Taken from chapter 16 of Introduction to Devout Life by St. Francis de Sales.
BUT if you are really poor, my daughter, for God’s Sake be so in spirit; make a virtue of necessity, and turn that precious stone poverty194to its true value. The brilliancy thereof is not perceived in this world, but nevertheless it is very great.
Patience then! you are in good company. Our Dear Lord, Our Lady, the Apostles, numberless Saints, both men and women, were poor, and although they might have been rich, disdained to be so. How many great ones of this world have gone through many difficulties to seek holy poverty amid hospitals and cloisters! What pains they took to find it, let S. Alexis, S. Paula, S. Paulinus, S. Angela, and many another witness; whereas to you, my child, it has come unasked—you have met poverty without seeking it—do you then embrace it as the beloved friend of Jesus Christ, Who was born, lived and died in poverty, and cherished it all His Life.
There are two great privileges connected with your poverty, through which you may acquire great merit. First, it is not your own choice, but God’s Will alone, which has made you poor. Now, whatever we accept simply because it is God’s Will is acceptable in His Sight, so long as we accept it heartily and out of love:—the less of self the more of God,—and a singlehearted acceptance of God’s Will purifies any suffering very greatly.
The second privilege is, that this poverty is 195so very poor. There is a be-praised, caressed poverty, so petted and cared for, that it can hardly be called poor like the despised, contemned, neglected poverty which also exists. Now, most secular poverty is of this last kind, for those who are involuntarily poor, and cannot help themselves, are not much thought of, and for that very reason their poverty is poorer than that of religious, although religious poverty has a very special and excellent grace, through the intention and the vow by which it is accepted.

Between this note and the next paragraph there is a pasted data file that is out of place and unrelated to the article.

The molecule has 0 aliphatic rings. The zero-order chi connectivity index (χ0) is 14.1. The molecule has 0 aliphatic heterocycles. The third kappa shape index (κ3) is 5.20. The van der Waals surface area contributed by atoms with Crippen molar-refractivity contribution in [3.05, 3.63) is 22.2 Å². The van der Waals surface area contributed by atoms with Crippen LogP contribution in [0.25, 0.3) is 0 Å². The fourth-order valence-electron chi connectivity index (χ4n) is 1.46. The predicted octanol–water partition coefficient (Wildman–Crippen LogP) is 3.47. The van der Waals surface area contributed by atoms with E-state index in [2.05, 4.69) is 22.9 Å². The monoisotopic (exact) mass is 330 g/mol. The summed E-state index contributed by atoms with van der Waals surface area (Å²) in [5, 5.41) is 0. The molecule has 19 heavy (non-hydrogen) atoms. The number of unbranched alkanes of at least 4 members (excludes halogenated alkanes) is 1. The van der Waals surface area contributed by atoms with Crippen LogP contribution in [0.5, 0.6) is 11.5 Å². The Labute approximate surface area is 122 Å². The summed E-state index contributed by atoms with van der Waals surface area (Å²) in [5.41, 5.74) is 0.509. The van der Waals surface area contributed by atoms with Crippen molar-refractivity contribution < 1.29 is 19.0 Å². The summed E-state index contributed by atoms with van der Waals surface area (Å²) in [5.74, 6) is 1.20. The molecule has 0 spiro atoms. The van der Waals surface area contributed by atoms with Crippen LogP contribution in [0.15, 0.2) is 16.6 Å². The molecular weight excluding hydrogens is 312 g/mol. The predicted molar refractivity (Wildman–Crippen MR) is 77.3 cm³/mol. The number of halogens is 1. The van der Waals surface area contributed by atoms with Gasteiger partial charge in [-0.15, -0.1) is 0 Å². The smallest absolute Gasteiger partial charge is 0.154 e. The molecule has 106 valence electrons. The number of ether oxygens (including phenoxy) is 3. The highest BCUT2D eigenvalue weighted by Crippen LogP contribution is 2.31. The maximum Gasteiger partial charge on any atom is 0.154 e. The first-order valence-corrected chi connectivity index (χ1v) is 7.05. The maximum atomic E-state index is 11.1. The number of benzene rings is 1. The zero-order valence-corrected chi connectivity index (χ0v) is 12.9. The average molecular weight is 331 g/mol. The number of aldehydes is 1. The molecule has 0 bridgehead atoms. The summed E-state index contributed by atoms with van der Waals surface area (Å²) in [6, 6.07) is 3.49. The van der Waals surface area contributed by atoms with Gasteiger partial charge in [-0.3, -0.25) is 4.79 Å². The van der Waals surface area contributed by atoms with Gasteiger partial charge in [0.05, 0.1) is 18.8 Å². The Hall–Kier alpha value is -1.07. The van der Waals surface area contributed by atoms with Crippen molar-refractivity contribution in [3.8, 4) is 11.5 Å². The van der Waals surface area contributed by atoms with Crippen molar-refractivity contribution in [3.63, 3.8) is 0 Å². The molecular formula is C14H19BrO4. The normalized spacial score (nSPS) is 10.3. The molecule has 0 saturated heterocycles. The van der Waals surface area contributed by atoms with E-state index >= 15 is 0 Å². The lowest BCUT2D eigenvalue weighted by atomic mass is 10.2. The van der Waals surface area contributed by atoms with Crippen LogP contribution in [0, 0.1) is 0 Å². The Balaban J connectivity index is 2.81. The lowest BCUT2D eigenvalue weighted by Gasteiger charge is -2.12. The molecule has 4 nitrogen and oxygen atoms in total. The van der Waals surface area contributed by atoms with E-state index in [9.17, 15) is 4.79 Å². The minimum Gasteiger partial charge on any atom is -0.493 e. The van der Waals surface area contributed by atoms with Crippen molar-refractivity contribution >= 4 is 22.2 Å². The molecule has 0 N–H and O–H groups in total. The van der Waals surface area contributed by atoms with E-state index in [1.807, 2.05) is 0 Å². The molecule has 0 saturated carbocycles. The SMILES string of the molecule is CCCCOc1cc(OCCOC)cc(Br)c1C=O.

Do not complain then of your poverty, my daughter,—we only complain of that which is unwelcome, and if poverty is unwelcome to you, you are no longer poor in spirit. Do not fret under such assistance as is needful; therein lies one great grace of poverty. It were overambitious to aim at being poor without suffering any inconvenience, in other words, to have the credit of poverty and the convenience of riches.
Do not be ashamed of being poor, or of asking alms. Receive what is given you with humility, and accept a refusal meekly. Frequently call to mind Our Lady’s journey into Egypt with her Holy Child, and of all the poverty, contempt and suffering they endured. If you follow their example you will indeed be rich amid your poverty.